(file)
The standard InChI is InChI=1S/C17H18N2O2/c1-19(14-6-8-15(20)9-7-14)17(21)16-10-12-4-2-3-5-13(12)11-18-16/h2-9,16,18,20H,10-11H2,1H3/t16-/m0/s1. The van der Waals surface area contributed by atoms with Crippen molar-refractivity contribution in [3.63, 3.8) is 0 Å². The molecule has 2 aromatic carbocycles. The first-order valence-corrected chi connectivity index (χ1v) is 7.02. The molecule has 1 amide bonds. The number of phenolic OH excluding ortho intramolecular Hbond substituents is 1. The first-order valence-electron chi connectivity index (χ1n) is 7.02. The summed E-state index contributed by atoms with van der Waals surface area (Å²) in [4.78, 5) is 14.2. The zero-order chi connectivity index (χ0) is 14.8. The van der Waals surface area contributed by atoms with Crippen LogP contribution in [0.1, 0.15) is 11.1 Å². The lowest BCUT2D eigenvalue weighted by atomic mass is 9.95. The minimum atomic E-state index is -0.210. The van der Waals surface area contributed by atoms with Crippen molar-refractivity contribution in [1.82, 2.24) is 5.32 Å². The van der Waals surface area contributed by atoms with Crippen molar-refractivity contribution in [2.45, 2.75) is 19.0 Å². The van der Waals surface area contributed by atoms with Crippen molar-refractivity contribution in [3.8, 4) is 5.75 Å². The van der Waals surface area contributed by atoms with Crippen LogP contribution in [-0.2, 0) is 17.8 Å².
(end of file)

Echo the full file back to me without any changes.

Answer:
The standard InChI is InChI=1S/C17H18N2O2/c1-19(14-6-8-15(20)9-7-14)17(21)16-10-12-4-2-3-5-13(12)11-18-16/h2-9,16,18,20H,10-11H2,1H3/t16-/m0/s1. The van der Waals surface area contributed by atoms with Crippen molar-refractivity contribution in [3.63, 3.8) is 0 Å². The molecule has 2 aromatic carbocycles. The first-order valence-corrected chi connectivity index (χ1v) is 7.02. The molecule has 1 amide bonds. The number of phenolic OH excluding ortho intramolecular Hbond substituents is 1. The first-order valence-electron chi connectivity index (χ1n) is 7.02. The summed E-state index contributed by atoms with van der Waals surface area (Å²) in [4.78, 5) is 14.2. The zero-order chi connectivity index (χ0) is 14.8. The van der Waals surface area contributed by atoms with Crippen LogP contribution in [0.1, 0.15) is 11.1 Å². The lowest BCUT2D eigenvalue weighted by atomic mass is 9.95. The minimum atomic E-state index is -0.210. The van der Waals surface area contributed by atoms with Crippen molar-refractivity contribution in [1.82, 2.24) is 5.32 Å². The van der Waals surface area contributed by atoms with Crippen molar-refractivity contribution in [2.45, 2.75) is 19.0 Å². The van der Waals surface area contributed by atoms with Crippen molar-refractivity contribution in [3.8, 4) is 5.75 Å². The van der Waals surface area contributed by atoms with Crippen LogP contribution in [-0.2, 0) is 17.8 Å².